As we are waiting for our flight from St Vincent to Trinidad, I was watching the local news on the waiting room TV. They were talking about how poorly LIAT Air (our airline) was being run and how much money the Govt is losing supporting it. Our plane shows up 2-1/2 hours late. The plane is full and is just picking up about 6 passengers, I guess we are lucky they bothered to stop for us. As the plane takes off there is a loud vibration emanating from one of the overhead compartments that nearly drowns out the engine noise. None of the locals seems to be bothered by this. I'm thinking we should of worn our offshore life vests on to the plane, because the one, the steward just showed us is probably the only working one on the plane. As the vibration gets louder I'm thinking, the hell with the life vest, maybe we should of boarded wearing parachutes. Finally when we get near cruising altitude the vibration stops. We are going to live !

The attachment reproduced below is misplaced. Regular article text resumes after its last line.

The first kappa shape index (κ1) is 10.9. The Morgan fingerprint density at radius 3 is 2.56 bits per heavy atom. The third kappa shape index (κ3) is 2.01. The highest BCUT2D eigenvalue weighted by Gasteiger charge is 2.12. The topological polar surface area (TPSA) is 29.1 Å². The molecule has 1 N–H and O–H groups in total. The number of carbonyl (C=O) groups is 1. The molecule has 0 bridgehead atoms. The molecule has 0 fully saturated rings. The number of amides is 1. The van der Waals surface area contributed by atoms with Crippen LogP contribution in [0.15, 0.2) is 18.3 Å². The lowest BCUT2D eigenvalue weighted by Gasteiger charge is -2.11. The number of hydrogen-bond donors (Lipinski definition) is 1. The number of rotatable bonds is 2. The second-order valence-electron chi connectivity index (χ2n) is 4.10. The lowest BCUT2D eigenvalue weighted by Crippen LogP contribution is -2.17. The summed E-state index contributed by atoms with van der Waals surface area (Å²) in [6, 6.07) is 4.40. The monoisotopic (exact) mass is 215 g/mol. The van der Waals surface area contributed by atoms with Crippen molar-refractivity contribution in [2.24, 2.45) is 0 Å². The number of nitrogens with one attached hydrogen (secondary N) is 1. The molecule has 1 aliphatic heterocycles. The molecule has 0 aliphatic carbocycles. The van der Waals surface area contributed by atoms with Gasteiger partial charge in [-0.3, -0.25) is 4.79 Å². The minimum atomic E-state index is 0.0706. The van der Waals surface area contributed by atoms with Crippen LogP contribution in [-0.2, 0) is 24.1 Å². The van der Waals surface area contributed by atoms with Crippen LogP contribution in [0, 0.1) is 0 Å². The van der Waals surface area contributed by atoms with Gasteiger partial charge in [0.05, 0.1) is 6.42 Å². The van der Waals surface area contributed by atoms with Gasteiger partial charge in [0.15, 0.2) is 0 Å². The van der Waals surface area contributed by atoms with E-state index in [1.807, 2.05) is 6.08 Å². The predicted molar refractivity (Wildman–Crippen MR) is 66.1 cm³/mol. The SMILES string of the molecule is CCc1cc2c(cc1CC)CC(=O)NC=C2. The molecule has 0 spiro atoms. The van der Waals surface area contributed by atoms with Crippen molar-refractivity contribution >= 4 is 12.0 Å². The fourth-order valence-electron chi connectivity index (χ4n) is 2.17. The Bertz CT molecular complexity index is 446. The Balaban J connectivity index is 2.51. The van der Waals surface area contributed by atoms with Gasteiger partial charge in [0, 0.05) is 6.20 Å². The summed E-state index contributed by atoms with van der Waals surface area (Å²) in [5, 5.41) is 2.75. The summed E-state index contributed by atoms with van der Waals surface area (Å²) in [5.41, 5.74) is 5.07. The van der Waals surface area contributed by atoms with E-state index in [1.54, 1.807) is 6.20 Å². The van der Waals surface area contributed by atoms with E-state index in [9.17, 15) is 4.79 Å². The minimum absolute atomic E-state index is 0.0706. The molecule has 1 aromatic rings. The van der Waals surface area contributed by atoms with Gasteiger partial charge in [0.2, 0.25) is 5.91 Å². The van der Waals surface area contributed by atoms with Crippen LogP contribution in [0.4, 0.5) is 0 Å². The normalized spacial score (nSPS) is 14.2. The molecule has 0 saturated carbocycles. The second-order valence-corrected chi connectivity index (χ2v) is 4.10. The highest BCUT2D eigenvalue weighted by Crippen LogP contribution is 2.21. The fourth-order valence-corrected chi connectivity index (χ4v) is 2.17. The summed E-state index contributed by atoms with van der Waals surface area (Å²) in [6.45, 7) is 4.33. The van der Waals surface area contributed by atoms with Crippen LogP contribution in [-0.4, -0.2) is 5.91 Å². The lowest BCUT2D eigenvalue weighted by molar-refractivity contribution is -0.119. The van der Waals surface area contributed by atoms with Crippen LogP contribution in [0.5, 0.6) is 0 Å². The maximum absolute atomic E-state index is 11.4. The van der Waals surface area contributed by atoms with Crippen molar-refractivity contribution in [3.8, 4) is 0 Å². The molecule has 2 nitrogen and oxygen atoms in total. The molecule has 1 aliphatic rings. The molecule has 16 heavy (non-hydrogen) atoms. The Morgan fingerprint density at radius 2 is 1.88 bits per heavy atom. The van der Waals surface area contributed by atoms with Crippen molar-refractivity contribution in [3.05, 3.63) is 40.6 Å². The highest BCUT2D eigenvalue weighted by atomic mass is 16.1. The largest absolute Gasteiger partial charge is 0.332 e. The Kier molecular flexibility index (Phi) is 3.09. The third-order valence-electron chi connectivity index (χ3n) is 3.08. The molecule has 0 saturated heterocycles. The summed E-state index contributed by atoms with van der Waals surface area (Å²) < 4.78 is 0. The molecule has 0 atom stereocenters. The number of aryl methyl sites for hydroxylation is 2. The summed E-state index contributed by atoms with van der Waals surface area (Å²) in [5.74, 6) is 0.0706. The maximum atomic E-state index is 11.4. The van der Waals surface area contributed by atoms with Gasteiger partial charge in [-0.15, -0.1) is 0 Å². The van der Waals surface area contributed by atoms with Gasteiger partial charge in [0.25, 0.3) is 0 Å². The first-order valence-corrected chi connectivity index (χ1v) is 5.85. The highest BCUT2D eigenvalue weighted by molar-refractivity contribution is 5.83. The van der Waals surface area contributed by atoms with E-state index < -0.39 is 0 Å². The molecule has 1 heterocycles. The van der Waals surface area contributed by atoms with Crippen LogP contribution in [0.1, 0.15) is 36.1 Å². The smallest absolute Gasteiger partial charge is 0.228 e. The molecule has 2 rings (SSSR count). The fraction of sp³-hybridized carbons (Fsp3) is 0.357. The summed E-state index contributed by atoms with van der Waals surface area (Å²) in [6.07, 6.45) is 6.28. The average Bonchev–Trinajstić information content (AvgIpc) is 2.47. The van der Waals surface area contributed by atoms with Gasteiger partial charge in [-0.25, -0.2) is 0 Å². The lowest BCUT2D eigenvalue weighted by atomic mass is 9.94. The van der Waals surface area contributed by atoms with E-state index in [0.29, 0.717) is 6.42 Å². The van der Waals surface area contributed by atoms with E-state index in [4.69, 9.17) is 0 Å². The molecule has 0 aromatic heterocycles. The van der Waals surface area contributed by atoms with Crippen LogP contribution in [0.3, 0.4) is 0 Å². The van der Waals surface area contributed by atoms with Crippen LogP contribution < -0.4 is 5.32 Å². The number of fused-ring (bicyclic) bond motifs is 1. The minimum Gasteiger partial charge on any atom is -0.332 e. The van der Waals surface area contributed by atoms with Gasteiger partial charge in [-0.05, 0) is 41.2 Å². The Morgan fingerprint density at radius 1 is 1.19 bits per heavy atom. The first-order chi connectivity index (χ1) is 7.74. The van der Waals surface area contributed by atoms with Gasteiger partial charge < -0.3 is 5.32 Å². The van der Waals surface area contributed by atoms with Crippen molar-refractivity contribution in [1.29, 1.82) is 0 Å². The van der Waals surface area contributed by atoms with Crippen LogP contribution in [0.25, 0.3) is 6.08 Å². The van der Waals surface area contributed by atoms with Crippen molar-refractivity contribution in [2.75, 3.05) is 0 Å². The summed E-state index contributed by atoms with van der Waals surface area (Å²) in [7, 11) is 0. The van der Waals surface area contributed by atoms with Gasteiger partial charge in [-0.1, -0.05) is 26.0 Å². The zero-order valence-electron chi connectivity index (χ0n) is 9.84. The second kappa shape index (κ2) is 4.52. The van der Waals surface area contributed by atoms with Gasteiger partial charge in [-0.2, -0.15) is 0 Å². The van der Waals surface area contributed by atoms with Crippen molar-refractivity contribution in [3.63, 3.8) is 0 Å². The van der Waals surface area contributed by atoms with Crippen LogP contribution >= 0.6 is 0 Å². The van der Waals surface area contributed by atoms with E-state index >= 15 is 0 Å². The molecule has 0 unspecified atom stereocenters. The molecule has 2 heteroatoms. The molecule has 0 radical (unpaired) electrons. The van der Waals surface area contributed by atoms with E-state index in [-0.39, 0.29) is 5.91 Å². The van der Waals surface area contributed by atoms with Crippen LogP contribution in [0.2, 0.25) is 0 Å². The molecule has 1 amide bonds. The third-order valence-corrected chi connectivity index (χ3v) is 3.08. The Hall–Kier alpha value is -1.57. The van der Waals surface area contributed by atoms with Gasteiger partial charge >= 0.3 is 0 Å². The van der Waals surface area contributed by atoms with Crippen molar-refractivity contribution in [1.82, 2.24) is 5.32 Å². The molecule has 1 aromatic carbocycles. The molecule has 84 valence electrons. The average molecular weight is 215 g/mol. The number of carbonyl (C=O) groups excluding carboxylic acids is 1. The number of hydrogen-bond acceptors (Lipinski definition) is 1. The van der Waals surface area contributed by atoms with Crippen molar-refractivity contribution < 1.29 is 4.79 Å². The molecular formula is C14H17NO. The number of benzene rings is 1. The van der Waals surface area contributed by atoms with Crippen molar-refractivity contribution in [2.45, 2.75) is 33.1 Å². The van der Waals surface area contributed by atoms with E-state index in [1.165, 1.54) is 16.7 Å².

There goes dinner in Trinidad and our comfortable three hour layover before our 1:00 AM flight to JFK. By the time we clear through Customs, collect our bags, check our bags at Caribbean Air, check back through Airport security, we arrive at the boarding gate 5 minutes, before they start boarding the plane. We get in JFK at 5:30 AM and are back home in Vermont by 11:00 AM.
Three days later my desk finally stops moving, vacation is over.